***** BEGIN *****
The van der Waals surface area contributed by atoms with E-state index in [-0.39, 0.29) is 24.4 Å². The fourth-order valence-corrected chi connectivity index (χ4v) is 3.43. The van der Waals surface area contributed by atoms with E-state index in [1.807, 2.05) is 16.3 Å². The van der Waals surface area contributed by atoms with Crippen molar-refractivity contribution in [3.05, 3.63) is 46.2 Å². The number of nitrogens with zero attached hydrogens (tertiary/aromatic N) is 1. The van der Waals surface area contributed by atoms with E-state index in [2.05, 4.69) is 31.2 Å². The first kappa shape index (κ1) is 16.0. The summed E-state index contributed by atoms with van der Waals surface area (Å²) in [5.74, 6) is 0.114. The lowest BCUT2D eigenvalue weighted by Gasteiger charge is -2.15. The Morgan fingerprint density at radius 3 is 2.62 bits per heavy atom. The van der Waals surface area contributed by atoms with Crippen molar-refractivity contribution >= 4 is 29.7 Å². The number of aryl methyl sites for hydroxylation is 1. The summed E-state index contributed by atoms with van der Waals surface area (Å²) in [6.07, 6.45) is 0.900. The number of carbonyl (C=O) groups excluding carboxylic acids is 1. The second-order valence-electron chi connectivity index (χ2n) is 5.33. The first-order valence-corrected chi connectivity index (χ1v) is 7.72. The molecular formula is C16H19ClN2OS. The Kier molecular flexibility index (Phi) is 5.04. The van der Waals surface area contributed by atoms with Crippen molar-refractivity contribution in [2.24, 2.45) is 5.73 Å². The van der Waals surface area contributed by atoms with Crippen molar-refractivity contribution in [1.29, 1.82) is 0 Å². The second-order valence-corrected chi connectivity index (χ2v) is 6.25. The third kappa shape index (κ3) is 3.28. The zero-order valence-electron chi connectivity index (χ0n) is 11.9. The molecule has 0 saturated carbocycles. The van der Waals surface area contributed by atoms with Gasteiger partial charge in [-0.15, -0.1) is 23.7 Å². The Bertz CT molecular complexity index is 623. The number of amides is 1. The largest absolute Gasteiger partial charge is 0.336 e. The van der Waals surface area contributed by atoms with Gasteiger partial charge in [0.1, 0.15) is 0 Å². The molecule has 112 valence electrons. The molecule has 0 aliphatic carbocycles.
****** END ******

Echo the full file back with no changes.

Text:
The van der Waals surface area contributed by atoms with E-state index in [-0.39, 0.29) is 24.4 Å². The fourth-order valence-corrected chi connectivity index (χ4v) is 3.43. The van der Waals surface area contributed by atoms with E-state index in [1.807, 2.05) is 16.3 Å². The van der Waals surface area contributed by atoms with Crippen molar-refractivity contribution in [3.05, 3.63) is 46.2 Å². The number of nitrogens with zero attached hydrogens (tertiary/aromatic N) is 1. The van der Waals surface area contributed by atoms with E-state index in [2.05, 4.69) is 31.2 Å². The first kappa shape index (κ1) is 16.0. The summed E-state index contributed by atoms with van der Waals surface area (Å²) in [5.74, 6) is 0.114. The lowest BCUT2D eigenvalue weighted by Gasteiger charge is -2.15. The Morgan fingerprint density at radius 3 is 2.62 bits per heavy atom. The van der Waals surface area contributed by atoms with Crippen molar-refractivity contribution >= 4 is 29.7 Å². The number of aryl methyl sites for hydroxylation is 1. The summed E-state index contributed by atoms with van der Waals surface area (Å²) in [6.07, 6.45) is 0.900. The number of carbonyl (C=O) groups excluding carboxylic acids is 1. The second-order valence-electron chi connectivity index (χ2n) is 5.33. The first-order valence-corrected chi connectivity index (χ1v) is 7.72. The molecular formula is C16H19ClN2OS. The Kier molecular flexibility index (Phi) is 5.04. The van der Waals surface area contributed by atoms with Crippen molar-refractivity contribution in [2.24, 2.45) is 5.73 Å². The van der Waals surface area contributed by atoms with Crippen molar-refractivity contribution in [1.29, 1.82) is 0 Å². The second-order valence-corrected chi connectivity index (χ2v) is 6.25. The third kappa shape index (κ3) is 3.28. The zero-order valence-electron chi connectivity index (χ0n) is 11.9. The molecule has 0 saturated carbocycles. The van der Waals surface area contributed by atoms with Gasteiger partial charge in [-0.15, -0.1) is 23.7 Å². The Bertz CT molecular complexity index is 623. The number of amides is 1. The largest absolute Gasteiger partial charge is 0.336 e. The van der Waals surface area contributed by atoms with Gasteiger partial charge in [0.1, 0.15) is 0 Å². The molecule has 112 valence electrons. The molecule has 0 aliphatic carbocycles.